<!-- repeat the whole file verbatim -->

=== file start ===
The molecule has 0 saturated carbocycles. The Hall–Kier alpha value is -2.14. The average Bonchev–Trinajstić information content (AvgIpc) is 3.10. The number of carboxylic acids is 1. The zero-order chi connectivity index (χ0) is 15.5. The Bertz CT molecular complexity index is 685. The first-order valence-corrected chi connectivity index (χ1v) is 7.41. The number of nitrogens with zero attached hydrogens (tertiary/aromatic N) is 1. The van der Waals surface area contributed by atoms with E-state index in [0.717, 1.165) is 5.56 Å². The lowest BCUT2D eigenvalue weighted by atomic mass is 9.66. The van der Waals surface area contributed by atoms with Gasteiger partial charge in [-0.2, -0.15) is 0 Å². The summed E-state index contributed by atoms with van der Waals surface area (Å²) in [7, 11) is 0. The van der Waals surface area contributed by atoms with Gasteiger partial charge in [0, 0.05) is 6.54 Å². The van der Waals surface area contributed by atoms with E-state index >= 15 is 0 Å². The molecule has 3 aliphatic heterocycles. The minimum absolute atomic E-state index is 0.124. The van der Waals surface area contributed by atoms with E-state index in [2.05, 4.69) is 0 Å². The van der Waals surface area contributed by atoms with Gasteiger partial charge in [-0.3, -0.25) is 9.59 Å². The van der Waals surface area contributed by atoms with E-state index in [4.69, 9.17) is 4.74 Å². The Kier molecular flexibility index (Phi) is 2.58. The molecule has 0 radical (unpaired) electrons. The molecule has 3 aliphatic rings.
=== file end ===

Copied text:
The molecule has 0 saturated carbocycles. The Hall–Kier alpha value is -2.14. The average Bonchev–Trinajstić information content (AvgIpc) is 3.10. The number of carboxylic acids is 1. The zero-order chi connectivity index (χ0) is 15.5. The Bertz CT molecular complexity index is 685. The first-order valence-corrected chi connectivity index (χ1v) is 7.41. The number of nitrogens with zero attached hydrogens (tertiary/aromatic N) is 1. The van der Waals surface area contributed by atoms with E-state index in [0.717, 1.165) is 5.56 Å². The lowest BCUT2D eigenvalue weighted by atomic mass is 9.66. The van der Waals surface area contributed by atoms with Gasteiger partial charge in [-0.2, -0.15) is 0 Å². The summed E-state index contributed by atoms with van der Waals surface area (Å²) in [7, 11) is 0. The van der Waals surface area contributed by atoms with Gasteiger partial charge in [0, 0.05) is 6.54 Å². The van der Waals surface area contributed by atoms with E-state index >= 15 is 0 Å². The molecule has 3 aliphatic heterocycles. The minimum absolute atomic E-state index is 0.124. The van der Waals surface area contributed by atoms with E-state index in [2.05, 4.69) is 0 Å². The van der Waals surface area contributed by atoms with Gasteiger partial charge in [-0.3, -0.25) is 9.59 Å². The van der Waals surface area contributed by atoms with E-state index in [4.69, 9.17) is 4.74 Å². The Kier molecular flexibility index (Phi) is 2.58. The molecule has 0 radical (unpaired) electrons. The molecule has 3 aliphatic rings.